In all my years of talking to others about having children, I never guessed I might receive an infertility diagnosis.
It’s an odd thing how the mind plays tricks on you, or maybe it simply prevents you from living out a trauma before it happens. Growing a family and becoming a mom is a lifelong dream of mine.
When it was finally my turn to get pregnant, we did not dwell too much on the fact that something could go wrong.
The larger scientific and reproductive endocrinology community knows little about endometriosis, and what we do know still remains a large and complex maze. Women’s health issues and diseases tend to go under the radar and what we do know is endometriosis exists in approximately 1 in 10 women.
Endometriosis is a debilitating disease where cells of the endometrium are found outside the uterus in the peritoneal cavity or attached to other organs like the lungs, bowel, and bladder. This is a problem because when these endometrial cells are found outside of where they are supposed to live in the endometrium of the uterus. Then, we receive an inflammatory reaction which leads to an inflammatory response. You can often see this response on laparoscopy as a brownish mixture, and it is filled with immune response cells like macrophages, white blood cells, and an increase in cytokines (proteins).
50% of infertile women are known to have endometriosis and fertility specialists face a great deal of complexity when treating infertility patients with endometriosis due to a lack of compelling and conclusive data.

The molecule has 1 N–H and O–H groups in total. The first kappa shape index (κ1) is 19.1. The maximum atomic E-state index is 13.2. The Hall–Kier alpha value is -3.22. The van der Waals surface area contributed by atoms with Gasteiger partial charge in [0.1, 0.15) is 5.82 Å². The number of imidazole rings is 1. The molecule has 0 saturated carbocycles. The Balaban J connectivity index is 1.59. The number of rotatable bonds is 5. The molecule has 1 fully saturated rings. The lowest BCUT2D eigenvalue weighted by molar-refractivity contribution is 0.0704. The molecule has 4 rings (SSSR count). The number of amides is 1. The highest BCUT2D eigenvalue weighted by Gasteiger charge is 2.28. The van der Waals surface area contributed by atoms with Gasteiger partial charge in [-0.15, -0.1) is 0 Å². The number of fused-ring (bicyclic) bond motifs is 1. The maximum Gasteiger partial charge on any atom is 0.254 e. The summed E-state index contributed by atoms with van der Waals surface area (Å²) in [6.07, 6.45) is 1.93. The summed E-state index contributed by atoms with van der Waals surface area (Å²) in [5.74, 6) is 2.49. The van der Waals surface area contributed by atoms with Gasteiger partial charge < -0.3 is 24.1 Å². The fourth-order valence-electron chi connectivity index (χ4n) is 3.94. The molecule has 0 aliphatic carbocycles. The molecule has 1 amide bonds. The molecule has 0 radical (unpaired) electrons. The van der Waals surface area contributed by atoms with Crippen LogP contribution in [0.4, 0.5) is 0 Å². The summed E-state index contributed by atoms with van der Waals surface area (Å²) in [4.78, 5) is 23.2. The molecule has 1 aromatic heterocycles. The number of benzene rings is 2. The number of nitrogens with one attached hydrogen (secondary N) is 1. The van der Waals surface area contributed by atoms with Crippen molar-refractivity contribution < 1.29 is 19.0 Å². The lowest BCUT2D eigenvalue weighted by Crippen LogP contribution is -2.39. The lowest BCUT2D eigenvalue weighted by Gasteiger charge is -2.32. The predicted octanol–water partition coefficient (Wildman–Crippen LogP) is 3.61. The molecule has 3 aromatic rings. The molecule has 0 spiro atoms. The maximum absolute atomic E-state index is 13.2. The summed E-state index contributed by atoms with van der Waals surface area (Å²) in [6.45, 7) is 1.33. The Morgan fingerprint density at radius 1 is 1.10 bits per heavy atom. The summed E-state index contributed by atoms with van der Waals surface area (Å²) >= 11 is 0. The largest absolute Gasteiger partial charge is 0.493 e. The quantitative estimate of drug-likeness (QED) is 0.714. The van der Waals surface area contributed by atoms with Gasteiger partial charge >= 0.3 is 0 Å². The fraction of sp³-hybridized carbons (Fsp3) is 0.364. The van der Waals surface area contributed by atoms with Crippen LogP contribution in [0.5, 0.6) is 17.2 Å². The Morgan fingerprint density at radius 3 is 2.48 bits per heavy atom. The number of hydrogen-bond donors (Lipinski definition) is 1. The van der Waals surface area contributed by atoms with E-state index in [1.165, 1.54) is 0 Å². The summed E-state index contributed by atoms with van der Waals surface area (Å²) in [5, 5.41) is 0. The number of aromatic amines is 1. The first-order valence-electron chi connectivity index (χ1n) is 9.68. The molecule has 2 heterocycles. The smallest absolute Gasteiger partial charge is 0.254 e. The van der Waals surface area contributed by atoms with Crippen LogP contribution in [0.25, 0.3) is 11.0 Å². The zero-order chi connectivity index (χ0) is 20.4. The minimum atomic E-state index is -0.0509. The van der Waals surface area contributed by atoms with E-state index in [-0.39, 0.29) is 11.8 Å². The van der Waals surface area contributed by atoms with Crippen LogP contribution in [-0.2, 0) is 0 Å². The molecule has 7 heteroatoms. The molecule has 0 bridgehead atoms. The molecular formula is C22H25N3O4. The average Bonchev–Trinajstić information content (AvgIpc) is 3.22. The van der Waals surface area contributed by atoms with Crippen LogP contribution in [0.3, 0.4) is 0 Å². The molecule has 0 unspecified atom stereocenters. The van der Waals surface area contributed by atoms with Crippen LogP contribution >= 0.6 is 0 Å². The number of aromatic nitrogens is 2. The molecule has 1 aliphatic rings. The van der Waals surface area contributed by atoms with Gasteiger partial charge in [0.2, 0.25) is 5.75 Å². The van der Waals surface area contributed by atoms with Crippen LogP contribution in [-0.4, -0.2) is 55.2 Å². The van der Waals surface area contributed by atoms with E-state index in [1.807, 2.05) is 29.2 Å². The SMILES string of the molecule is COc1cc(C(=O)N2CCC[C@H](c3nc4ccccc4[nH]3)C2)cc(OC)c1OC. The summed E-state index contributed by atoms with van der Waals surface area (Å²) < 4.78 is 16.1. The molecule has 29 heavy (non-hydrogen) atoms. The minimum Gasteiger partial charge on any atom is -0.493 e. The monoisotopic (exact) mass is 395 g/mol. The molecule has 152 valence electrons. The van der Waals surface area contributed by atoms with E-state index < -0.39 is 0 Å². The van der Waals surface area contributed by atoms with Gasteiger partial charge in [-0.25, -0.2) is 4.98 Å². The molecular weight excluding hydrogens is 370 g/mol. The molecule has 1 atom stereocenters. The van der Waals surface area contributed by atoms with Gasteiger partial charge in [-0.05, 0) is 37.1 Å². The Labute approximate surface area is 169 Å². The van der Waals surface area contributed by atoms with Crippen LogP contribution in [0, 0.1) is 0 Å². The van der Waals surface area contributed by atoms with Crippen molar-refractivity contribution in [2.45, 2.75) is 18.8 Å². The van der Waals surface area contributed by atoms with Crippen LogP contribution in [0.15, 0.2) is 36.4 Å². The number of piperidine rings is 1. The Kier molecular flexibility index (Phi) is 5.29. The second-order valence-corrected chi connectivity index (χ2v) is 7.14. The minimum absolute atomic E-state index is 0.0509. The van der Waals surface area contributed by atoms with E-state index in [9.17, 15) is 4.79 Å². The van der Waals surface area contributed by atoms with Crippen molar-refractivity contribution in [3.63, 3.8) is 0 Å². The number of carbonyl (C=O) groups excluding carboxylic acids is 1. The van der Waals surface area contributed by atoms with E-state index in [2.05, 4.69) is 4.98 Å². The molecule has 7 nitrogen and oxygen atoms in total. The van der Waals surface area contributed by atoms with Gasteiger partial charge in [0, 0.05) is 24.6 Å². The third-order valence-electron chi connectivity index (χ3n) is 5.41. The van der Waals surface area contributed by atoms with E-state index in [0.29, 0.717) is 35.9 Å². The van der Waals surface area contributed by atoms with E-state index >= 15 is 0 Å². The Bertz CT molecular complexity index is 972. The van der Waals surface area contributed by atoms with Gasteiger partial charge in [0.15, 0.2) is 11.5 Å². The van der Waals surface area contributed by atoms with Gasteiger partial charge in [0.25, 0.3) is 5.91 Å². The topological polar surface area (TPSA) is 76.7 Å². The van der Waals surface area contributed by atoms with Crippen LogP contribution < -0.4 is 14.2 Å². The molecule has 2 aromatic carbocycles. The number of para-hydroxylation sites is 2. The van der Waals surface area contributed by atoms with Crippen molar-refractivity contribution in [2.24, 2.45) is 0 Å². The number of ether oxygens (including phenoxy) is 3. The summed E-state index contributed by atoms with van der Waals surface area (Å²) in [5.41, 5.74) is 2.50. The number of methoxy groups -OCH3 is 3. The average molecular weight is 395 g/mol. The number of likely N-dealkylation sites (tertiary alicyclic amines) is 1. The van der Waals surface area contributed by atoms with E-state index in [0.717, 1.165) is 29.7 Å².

When it comes to treatment options for women with endometriosis, in vitro fertilization (IVF) may be the best treatment option in terms of pregnancy success rates. The use of medication, Letrozole, for both stimulation and transfer cycles work well for women with endometriosis because it helps with the inflammatory impact of endometriosis on both eggs and the endometrial lining.
Overall, endometriosis does impact fertility and for many patients and we still do not know the primary cause of infertility with endometriosis. Is it an egg quality issue, or is it an issue with the altered environment of the endometrial lining of the uterus?
One thing we do know is fertility specialists have hands-on experience working with women who are battling infertility and endometriosis. You do not need to fight this alone. Please call IVF Canada and our friendly staff can guide you through your fertility journey. Book a consultation today!